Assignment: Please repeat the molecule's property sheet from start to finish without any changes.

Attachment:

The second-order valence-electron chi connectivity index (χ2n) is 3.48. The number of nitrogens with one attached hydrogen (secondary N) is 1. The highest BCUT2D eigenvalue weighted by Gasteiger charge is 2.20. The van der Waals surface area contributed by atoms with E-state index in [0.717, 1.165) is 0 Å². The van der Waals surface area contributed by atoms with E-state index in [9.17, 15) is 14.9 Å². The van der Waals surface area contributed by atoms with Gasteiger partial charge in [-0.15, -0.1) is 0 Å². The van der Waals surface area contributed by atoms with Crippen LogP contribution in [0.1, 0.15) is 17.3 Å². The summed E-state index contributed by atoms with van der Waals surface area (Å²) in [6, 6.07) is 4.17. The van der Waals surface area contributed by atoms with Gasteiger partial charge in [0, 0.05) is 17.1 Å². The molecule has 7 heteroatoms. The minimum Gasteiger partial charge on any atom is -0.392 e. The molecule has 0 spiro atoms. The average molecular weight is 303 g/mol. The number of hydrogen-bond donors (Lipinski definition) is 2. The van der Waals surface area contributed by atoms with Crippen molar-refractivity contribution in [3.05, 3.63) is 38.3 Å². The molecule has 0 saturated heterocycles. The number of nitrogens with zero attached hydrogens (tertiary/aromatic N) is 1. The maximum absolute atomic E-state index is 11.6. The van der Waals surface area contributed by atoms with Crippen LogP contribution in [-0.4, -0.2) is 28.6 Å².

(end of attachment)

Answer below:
The second-order valence-electron chi connectivity index (χ2n) is 3.48. The number of nitrogens with one attached hydrogen (secondary N) is 1. The highest BCUT2D eigenvalue weighted by Gasteiger charge is 2.20. The van der Waals surface area contributed by atoms with E-state index in [0.717, 1.165) is 0 Å². The van der Waals surface area contributed by atoms with E-state index in [9.17, 15) is 14.9 Å². The van der Waals surface area contributed by atoms with Gasteiger partial charge in [-0.15, -0.1) is 0 Å². The van der Waals surface area contributed by atoms with Crippen LogP contribution in [0.1, 0.15) is 17.3 Å². The summed E-state index contributed by atoms with van der Waals surface area (Å²) in [6, 6.07) is 4.17. The van der Waals surface area contributed by atoms with Gasteiger partial charge in [0, 0.05) is 17.1 Å². The molecule has 7 heteroatoms. The minimum Gasteiger partial charge on any atom is -0.392 e. The molecule has 0 spiro atoms. The average molecular weight is 303 g/mol. The number of hydrogen-bond donors (Lipinski definition) is 2. The van der Waals surface area contributed by atoms with Crippen molar-refractivity contribution in [3.05, 3.63) is 38.3 Å². The molecule has 0 saturated heterocycles. The number of nitrogens with zero attached hydrogens (tertiary/aromatic N) is 1. The maximum absolute atomic E-state index is 11.6. The van der Waals surface area contributed by atoms with Crippen LogP contribution in [-0.4, -0.2) is 28.6 Å².